Caraccioli Cellars

The Caraccioli family have been farmers in the Salinas Valley for generations, and in 2006 Gary convinced his brother Phil and his uncle Jim to take some of the acreage they had in the Santa Lucia Highlands AVA, that wasn’t really suitable for most kinds of agriculture, and turn it into a vineyard.  The idea of producing sparkling wine was there in the early days, but when they were introduced to a Monterey retiree, the plan to make a single-site sparkling wine was solidified. The retiree in question was none other than Michel Salgues, who had worked for Louis Roderer for most of his career, including the last nineteen at Roederer Estate in Anderson Valley, where he was the founding winemaker.  Although they settled on the Mendocino site, in the early days, Salgues and his team had looked at other areas in California, including Santa Barbara and Monterey.  As he moved on to international consulting, and splitting his time between France and the US, he had found Monterey to be a charming home base and could often be found at Passionfish or The Sardine Factory.  They began planting these 124 acres in 2008, while also looking for vineyard sources to purchase fruit from until the estate vineyard, planted to Chardonnay and Pinot Noir with a dizzying number of blocks and clones, came online.  In the northern corner of the AVA, it is much windier that some of the better known vineyards a few miles to the south.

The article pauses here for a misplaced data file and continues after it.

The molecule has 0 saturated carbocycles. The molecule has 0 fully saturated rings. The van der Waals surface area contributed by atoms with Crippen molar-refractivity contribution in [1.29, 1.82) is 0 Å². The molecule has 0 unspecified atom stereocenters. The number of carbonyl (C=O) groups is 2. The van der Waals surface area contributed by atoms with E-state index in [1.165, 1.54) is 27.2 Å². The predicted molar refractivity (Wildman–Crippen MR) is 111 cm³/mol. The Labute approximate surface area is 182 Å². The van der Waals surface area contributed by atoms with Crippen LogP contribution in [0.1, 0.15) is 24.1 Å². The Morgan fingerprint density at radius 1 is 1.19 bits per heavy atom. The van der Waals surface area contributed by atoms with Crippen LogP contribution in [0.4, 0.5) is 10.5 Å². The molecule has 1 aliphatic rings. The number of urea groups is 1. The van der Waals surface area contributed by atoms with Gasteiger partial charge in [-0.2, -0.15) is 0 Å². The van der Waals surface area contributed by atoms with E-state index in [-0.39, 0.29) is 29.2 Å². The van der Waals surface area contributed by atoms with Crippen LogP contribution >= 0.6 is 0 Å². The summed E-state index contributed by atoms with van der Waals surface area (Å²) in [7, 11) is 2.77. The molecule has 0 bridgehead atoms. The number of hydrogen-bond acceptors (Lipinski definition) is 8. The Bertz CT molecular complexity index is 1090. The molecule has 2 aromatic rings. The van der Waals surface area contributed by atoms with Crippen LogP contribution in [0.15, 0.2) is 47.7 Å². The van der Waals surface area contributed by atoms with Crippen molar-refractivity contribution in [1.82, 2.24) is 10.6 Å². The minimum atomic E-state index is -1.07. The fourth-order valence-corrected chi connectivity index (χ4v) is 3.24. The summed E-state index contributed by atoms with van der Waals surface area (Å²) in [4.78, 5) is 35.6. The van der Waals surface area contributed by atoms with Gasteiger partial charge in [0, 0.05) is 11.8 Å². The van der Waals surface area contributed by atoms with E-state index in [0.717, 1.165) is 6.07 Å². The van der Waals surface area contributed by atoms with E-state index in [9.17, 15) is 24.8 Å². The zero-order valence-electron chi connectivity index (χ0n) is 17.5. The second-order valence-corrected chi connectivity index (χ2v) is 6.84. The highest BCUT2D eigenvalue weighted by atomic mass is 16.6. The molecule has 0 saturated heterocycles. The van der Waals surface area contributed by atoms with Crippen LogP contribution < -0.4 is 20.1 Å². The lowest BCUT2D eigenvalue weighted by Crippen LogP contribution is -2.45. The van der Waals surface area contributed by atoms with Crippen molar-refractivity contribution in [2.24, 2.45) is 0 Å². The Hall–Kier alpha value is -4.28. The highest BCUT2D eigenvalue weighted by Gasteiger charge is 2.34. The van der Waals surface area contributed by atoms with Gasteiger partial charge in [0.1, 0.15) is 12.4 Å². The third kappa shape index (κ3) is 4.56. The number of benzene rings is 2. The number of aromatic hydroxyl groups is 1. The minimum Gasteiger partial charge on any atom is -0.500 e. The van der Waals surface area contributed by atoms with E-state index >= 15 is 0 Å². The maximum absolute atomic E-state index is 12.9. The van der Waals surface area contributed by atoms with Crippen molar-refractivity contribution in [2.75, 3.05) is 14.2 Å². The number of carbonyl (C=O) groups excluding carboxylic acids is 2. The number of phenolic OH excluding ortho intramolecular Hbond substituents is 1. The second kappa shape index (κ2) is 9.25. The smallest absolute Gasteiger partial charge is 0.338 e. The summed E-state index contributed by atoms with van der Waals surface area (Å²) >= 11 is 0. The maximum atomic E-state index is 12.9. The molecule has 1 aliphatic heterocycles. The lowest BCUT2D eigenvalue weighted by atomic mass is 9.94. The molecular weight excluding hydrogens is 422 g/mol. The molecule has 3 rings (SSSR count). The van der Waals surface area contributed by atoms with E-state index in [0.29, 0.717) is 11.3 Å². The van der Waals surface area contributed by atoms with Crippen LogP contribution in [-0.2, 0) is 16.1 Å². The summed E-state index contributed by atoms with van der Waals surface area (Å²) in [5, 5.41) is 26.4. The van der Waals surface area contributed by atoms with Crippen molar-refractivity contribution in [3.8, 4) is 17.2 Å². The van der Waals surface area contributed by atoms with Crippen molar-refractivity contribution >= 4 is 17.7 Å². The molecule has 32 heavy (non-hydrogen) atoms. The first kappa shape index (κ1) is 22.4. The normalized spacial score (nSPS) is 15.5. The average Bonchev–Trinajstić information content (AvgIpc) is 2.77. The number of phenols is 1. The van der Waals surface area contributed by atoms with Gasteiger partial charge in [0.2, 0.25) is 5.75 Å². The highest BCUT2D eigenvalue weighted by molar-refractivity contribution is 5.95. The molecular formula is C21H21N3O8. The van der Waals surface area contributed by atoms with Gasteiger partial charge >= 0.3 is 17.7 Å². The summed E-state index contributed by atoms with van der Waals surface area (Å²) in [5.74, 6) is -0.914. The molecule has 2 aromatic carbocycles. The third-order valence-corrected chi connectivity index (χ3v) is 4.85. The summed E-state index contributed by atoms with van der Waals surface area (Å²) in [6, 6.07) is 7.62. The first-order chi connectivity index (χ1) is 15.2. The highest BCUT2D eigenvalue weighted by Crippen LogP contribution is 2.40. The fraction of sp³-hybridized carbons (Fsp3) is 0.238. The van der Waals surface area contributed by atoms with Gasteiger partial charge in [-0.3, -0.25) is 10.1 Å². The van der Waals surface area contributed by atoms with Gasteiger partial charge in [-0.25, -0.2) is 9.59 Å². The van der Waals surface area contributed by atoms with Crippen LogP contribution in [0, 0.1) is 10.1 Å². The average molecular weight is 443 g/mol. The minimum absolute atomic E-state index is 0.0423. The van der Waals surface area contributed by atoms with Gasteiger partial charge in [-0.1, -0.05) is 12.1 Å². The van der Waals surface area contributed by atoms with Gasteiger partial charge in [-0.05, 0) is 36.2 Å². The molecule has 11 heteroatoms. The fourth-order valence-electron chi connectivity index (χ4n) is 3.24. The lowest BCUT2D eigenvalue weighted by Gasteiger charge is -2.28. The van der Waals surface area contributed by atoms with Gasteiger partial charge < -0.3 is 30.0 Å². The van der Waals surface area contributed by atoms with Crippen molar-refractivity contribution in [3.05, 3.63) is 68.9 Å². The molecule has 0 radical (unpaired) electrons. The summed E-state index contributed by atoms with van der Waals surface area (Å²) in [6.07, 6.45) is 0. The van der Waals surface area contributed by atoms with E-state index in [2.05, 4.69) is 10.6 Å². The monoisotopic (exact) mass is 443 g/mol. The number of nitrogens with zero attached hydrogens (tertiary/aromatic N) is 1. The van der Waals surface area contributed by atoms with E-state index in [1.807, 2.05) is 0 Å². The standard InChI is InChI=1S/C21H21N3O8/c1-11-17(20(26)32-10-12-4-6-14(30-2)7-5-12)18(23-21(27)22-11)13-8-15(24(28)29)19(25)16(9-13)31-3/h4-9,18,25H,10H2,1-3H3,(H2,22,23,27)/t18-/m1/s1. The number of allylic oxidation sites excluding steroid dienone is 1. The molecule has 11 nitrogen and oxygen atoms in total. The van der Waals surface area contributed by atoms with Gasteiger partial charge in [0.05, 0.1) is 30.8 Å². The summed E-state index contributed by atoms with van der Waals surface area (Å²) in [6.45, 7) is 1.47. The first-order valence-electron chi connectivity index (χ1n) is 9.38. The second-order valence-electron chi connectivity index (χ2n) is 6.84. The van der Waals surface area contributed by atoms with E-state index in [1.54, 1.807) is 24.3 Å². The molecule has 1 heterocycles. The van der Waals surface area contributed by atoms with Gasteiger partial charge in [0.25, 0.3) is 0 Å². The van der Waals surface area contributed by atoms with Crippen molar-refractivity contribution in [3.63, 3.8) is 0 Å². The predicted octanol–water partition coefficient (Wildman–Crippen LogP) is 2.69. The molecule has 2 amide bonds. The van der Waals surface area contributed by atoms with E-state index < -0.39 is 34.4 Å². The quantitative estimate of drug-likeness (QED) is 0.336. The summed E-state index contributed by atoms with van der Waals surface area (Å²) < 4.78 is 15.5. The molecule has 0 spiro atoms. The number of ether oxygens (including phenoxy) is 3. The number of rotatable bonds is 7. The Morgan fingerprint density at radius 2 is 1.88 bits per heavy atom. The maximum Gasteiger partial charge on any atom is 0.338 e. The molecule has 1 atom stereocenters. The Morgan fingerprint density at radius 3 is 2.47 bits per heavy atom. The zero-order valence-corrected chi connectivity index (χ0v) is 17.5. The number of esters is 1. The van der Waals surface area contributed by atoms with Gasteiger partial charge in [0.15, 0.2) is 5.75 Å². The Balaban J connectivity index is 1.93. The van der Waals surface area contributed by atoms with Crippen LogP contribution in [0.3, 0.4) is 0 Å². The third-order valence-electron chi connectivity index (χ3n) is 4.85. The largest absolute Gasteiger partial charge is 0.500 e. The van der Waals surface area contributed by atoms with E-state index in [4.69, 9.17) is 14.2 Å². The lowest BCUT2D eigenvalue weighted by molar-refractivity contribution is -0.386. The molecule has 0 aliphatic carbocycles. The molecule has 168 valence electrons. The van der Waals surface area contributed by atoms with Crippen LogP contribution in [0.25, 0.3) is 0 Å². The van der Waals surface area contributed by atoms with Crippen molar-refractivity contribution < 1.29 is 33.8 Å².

It begins in the vineyard, where the meticulously farmed grapes are picked at night, and again on the crush pad, where only the first light pressing of juice is used, 120 gallons (well below what the law in Champagne mandates: 150-180gl.)  Some of the lots are fermented in barrique, but all are done so with ambient yeast.  Everything is barreled down-post fermentation for a few months rest before blending, except in a few rare occasions when they have ran out of barrels.  The wines get a nice long élevage, four years on the lees, and then are held back after disgorgement, under cork, for about two years.

Although Salgues passed away in 2017, he was able to oversee the blending of the first fully estate vintage, in 2015, which will likely be disgorged next year.  Scott Caraccioli, Gary’s son, has assumed day-to-day operations, as well as handling the sales and marketing of the wine, which we at Skurnik are excited to have in our portfolio.


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